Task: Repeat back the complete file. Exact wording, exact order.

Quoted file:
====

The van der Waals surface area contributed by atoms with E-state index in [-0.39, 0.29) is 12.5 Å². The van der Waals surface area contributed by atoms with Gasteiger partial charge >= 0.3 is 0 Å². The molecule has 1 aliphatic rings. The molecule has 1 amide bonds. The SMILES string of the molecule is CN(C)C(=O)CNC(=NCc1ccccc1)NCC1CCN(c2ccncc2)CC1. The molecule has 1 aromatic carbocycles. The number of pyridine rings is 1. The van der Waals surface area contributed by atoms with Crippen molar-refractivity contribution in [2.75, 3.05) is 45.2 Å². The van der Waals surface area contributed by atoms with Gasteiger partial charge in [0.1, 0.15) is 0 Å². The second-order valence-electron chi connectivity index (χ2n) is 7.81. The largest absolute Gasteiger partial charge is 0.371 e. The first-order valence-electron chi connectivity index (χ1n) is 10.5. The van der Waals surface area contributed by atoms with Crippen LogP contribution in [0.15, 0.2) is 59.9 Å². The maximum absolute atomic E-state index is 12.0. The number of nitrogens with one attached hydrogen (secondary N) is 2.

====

The van der Waals surface area contributed by atoms with E-state index in [-0.39, 0.29) is 12.5 Å². The van der Waals surface area contributed by atoms with Gasteiger partial charge >= 0.3 is 0 Å². The molecule has 1 aliphatic rings. The molecule has 1 amide bonds. The SMILES string of the molecule is CN(C)C(=O)CNC(=NCc1ccccc1)NCC1CCN(c2ccncc2)CC1. The molecule has 1 aromatic carbocycles. The number of pyridine rings is 1. The van der Waals surface area contributed by atoms with Crippen molar-refractivity contribution in [2.75, 3.05) is 45.2 Å². The van der Waals surface area contributed by atoms with Gasteiger partial charge in [0.1, 0.15) is 0 Å². The second-order valence-electron chi connectivity index (χ2n) is 7.81. The largest absolute Gasteiger partial charge is 0.371 e. The first-order valence-electron chi connectivity index (χ1n) is 10.5. The van der Waals surface area contributed by atoms with Crippen LogP contribution in [0.15, 0.2) is 59.9 Å². The maximum absolute atomic E-state index is 12.0. The number of nitrogens with one attached hydrogen (secondary N) is 2.